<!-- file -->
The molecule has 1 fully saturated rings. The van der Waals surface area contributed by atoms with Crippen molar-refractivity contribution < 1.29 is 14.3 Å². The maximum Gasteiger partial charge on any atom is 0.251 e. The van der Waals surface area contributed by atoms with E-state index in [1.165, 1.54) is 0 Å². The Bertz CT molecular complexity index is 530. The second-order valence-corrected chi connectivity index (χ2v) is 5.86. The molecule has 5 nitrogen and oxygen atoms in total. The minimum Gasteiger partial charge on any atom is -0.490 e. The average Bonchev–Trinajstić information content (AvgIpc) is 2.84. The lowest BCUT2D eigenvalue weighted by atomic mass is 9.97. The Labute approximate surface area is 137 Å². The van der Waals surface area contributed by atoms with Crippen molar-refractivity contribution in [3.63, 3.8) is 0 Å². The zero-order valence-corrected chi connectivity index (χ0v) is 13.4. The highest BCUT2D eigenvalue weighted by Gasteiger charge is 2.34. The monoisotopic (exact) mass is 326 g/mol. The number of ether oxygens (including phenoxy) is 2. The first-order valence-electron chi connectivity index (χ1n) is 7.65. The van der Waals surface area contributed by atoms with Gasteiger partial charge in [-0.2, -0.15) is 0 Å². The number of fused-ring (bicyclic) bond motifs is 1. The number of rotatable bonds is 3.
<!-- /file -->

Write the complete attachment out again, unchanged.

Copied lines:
The molecule has 1 fully saturated rings. The van der Waals surface area contributed by atoms with Crippen molar-refractivity contribution < 1.29 is 14.3 Å². The maximum Gasteiger partial charge on any atom is 0.251 e. The van der Waals surface area contributed by atoms with E-state index in [1.165, 1.54) is 0 Å². The Bertz CT molecular complexity index is 530. The second-order valence-corrected chi connectivity index (χ2v) is 5.86. The molecule has 5 nitrogen and oxygen atoms in total. The minimum Gasteiger partial charge on any atom is -0.490 e. The average Bonchev–Trinajstić information content (AvgIpc) is 2.84. The lowest BCUT2D eigenvalue weighted by atomic mass is 9.97. The Labute approximate surface area is 137 Å². The van der Waals surface area contributed by atoms with Crippen molar-refractivity contribution in [3.63, 3.8) is 0 Å². The zero-order valence-corrected chi connectivity index (χ0v) is 13.4. The highest BCUT2D eigenvalue weighted by Gasteiger charge is 2.34. The monoisotopic (exact) mass is 326 g/mol. The number of ether oxygens (including phenoxy) is 2. The first-order valence-electron chi connectivity index (χ1n) is 7.65. The van der Waals surface area contributed by atoms with Gasteiger partial charge in [-0.2, -0.15) is 0 Å². The number of fused-ring (bicyclic) bond motifs is 1. The number of rotatable bonds is 3.